Rega R3 Speakers
The venerable Rega Research Limited is a venture known to every serious listener worth his or her audio salt. The R3s are smallish floorstanders but they made a big sound in my smallish room. Outfitted with subtle Cherry wood veneer (Maple and RoseNut are also available) the R3s also feature black tapered bases to which four screw-out leveling spikes are sunk. I am 6' 1" and the R3s came to mid thigh. This caused the speakers to fire below the optimal sweet spot. Removing the back spikes tilted the speakers perfectly to suit my listening preference. The R3 uses a three driver setup: one five-inch Rega-made RR125 midrange driver located near the top of the speaker's front baffle above a one-inch silk dome custom-spec'd Viva tweeter joined by another side-mounted five-inch low end driver (covered by an irremovable grill) which is a different modification from the RR125. The R3 also use a front firing port, allowing them to be placed against a wall if needed. The R3 boasts a minimal crossover network and zero filter for the side-firing woofer. Approximate sensitivity is rated at 89db/6 ohms, the speaker measures 10¼" (d) X 6" (w) x 30" (h) and weighs 9kg (20 pounds). The manual suggests experimenting with the side woofers firing in and out so I did. I settled on woofers in.
As with all Rega products, the R3 is hand-built in the UK (Southend on Sea, England). Everything is soldered directly with no clip-on connections and the speaker is stuffed with real lamb's wool, not a synthetic substitute. A gasket material is used between drivers and cabinet to prevent leakage.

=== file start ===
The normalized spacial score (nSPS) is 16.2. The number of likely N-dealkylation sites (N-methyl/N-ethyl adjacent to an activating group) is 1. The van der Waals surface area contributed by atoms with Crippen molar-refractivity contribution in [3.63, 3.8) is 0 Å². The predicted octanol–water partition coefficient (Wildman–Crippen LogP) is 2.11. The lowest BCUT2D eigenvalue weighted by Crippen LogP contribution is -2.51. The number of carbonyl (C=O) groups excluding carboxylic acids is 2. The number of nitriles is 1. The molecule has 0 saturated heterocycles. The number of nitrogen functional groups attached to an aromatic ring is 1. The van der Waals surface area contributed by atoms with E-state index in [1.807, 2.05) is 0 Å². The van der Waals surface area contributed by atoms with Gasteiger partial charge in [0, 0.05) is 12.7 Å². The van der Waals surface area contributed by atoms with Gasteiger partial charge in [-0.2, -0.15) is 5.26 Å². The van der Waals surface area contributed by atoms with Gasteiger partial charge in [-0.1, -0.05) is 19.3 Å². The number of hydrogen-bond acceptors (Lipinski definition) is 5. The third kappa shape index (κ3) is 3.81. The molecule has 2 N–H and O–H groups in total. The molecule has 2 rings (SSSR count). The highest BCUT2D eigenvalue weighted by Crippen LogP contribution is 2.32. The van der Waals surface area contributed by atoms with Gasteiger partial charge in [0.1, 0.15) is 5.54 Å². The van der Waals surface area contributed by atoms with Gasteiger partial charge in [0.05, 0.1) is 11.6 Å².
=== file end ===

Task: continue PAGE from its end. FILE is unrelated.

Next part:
|Music Hall CD 25.5
The 25.2 CD player looks as slim as a book (W 17" x D 14.5" x H 3") but weighs a surprisingly heavy 15 pounds. Packed with components normally found in more expensive players, the 25.2 features a Burr-Brown PCM 1738 24-bit/192kHz DAC coupled to a Philips VAM1202/19 transport with two digital outputs, one coaxial and one optical. The CD25.2 is finished in brushed aluminum, has an easily readable and dimmable florescent display and detachable power cord.
In 2006 I reviewed the CD25.2 for a West coast music mag, writing, "The 25.2, with its upsampling DAC, easily competes with CD players in the $1,000 range. Too often, less expensive components quickly reveal their deficiencies: muddy bass, harsh treble, drab soundstaging. The CD 25.2 avoided these gross errors by, again, delivering the essence of the music. When you've heard dozens of 3k CD players as I have, it is easy to nitpick problems with lesser components. For the CD25.2's price of $599, you can't expect pristinely smooth treble, pinpoint detail or laser beam bass but the Music Hall impressed me with its powerful presentation.
"While the CD 25.2's soundstaging abilities are rather flat, without much sense of back to front layering, it did an overall excellent job of revealing the micro and macro details of the recording. And, it was fairly neutral, though slightly tipped up in the treble. Though I have certainly heard more expensive CD players color the material to a similar degree as the CD 25.2."
How would the CD25.2 fare in a different system, a year later, with different system goals?